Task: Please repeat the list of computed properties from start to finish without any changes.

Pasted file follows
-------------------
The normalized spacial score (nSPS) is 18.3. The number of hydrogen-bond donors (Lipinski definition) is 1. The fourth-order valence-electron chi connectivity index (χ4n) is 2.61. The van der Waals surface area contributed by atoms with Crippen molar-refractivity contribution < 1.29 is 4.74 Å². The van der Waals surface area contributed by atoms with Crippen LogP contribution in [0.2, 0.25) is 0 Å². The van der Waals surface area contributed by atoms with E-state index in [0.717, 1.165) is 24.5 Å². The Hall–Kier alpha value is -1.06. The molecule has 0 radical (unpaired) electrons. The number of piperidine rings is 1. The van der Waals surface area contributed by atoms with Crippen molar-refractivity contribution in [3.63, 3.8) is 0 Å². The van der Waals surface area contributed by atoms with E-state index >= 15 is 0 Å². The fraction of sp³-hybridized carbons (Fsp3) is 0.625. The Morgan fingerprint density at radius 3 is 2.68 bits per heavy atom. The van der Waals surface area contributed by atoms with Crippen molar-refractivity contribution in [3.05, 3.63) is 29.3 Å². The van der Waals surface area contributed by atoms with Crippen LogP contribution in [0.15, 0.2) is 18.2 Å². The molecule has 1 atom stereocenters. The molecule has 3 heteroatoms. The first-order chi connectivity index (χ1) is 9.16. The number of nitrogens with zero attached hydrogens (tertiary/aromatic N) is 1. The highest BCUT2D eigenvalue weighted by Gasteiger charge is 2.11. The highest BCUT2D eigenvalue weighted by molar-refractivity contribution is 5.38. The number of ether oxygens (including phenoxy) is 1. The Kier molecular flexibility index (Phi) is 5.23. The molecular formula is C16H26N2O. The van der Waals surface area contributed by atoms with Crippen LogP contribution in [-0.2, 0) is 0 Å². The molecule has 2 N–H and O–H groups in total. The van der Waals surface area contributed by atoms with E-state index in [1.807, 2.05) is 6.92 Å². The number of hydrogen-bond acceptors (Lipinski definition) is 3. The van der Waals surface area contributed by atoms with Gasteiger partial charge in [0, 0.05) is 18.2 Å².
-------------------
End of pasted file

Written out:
The normalized spacial score (nSPS) is 18.3. The number of hydrogen-bond donors (Lipinski definition) is 1. The fourth-order valence-electron chi connectivity index (χ4n) is 2.61. The van der Waals surface area contributed by atoms with Crippen molar-refractivity contribution < 1.29 is 4.74 Å². The van der Waals surface area contributed by atoms with Crippen LogP contribution in [0.2, 0.25) is 0 Å². The van der Waals surface area contributed by atoms with E-state index in [0.717, 1.165) is 24.5 Å². The Hall–Kier alpha value is -1.06. The molecule has 0 radical (unpaired) electrons. The number of piperidine rings is 1. The van der Waals surface area contributed by atoms with Crippen molar-refractivity contribution in [3.63, 3.8) is 0 Å². The van der Waals surface area contributed by atoms with E-state index >= 15 is 0 Å². The fraction of sp³-hybridized carbons (Fsp3) is 0.625. The Morgan fingerprint density at radius 3 is 2.68 bits per heavy atom. The van der Waals surface area contributed by atoms with Crippen molar-refractivity contribution in [3.05, 3.63) is 29.3 Å². The van der Waals surface area contributed by atoms with Crippen LogP contribution in [0.15, 0.2) is 18.2 Å². The molecule has 1 atom stereocenters. The molecule has 3 heteroatoms. The first-order chi connectivity index (χ1) is 9.16. The number of nitrogens with zero attached hydrogens (tertiary/aromatic N) is 1. The highest BCUT2D eigenvalue weighted by Gasteiger charge is 2.11. The highest BCUT2D eigenvalue weighted by molar-refractivity contribution is 5.38. The number of ether oxygens (including phenoxy) is 1. The Kier molecular flexibility index (Phi) is 5.23. The molecular formula is C16H26N2O. The van der Waals surface area contributed by atoms with Crippen LogP contribution in [-0.2, 0) is 0 Å². The molecule has 2 N–H and O–H groups in total. The van der Waals surface area contributed by atoms with E-state index in [1.807, 2.05) is 6.92 Å². The number of hydrogen-bond acceptors (Lipinski definition) is 3. The van der Waals surface area contributed by atoms with Gasteiger partial charge in [0, 0.05) is 18.2 Å².